Another classic case of the administration caught napping is the garbage issue that has dogged the erstwhile ‘garden city’ for the past many years.  Since 2012, the protests of villagers against landfills in their backyards, has moved from Mavalipura to Mandur to most recently, Bingipura. The response of the various governments, including spending 329 crores in the year 2013-14, has hardly changed the situation on the ground. The policy-making space has been ceded so much that the judiciary has continuously overstepped its mandate to propose tender rules for new contracts on waste management, to the latest 2-bin-1-bag ruling. The story follows a similar trajectory on the issue of degradation of lakes. Is it any surprise then that protests continue to arise at a frequent basis in Bangalore?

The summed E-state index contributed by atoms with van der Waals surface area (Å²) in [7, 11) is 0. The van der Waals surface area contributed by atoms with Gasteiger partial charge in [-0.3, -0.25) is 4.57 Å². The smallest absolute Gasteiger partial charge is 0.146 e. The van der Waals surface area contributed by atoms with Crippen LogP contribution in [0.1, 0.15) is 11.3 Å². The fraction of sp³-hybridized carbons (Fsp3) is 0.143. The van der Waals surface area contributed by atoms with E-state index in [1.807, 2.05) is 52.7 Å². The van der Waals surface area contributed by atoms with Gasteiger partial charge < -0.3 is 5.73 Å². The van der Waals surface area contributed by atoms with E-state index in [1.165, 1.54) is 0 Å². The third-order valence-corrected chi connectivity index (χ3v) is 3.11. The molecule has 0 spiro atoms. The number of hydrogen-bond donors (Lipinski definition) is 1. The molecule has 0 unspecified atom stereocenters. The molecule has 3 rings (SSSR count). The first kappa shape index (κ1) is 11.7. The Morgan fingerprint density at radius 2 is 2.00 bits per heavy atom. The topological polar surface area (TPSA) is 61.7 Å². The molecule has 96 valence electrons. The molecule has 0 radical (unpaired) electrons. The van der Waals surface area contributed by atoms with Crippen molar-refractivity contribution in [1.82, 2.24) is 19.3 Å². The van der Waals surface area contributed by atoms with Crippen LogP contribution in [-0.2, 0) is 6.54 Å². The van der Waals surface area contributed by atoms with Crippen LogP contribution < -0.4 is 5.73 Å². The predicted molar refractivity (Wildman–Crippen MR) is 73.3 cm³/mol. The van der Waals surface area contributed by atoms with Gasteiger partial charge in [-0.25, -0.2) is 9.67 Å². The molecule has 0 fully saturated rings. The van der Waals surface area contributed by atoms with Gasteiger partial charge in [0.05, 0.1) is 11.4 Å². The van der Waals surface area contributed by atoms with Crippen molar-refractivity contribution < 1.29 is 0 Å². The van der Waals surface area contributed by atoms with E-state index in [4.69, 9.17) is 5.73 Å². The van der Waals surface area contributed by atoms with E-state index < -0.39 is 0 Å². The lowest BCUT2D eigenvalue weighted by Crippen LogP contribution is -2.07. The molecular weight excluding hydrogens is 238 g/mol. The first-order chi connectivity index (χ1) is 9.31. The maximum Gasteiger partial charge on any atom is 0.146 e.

The solutions to these myriad problems exist. Many civic organizations, activists and experts have lent their time, energy and ideas to fix these issues in Bangalore over the years. The implementation of TenderSURE roads in the Central Business District has lit a beacon of hope. The 2015 BBMP Restructuring Committee’s report addresses most of the chronic problems and recommends a credible roadmap towards a more liveable Bangalore for all its citizens. However, it is yet to gather momentum. Dr. B.R. Ambedkar, in his famous speech during the Constituent Assembly debates said, “I feel, however good a Constitution may be, it is sure to turn out bad because those who are called to work it, happen to be a bad lot”. Similarly, all the good policies and governance mechanisms are doomed to fail, unless the intent and accountability of our policymakers is fixed. 

Nidhi Gupta and Varun Santhosh are Programme Managers at the Takshashila Institution and tweet at @nidhi1902 and @santvarun respectively.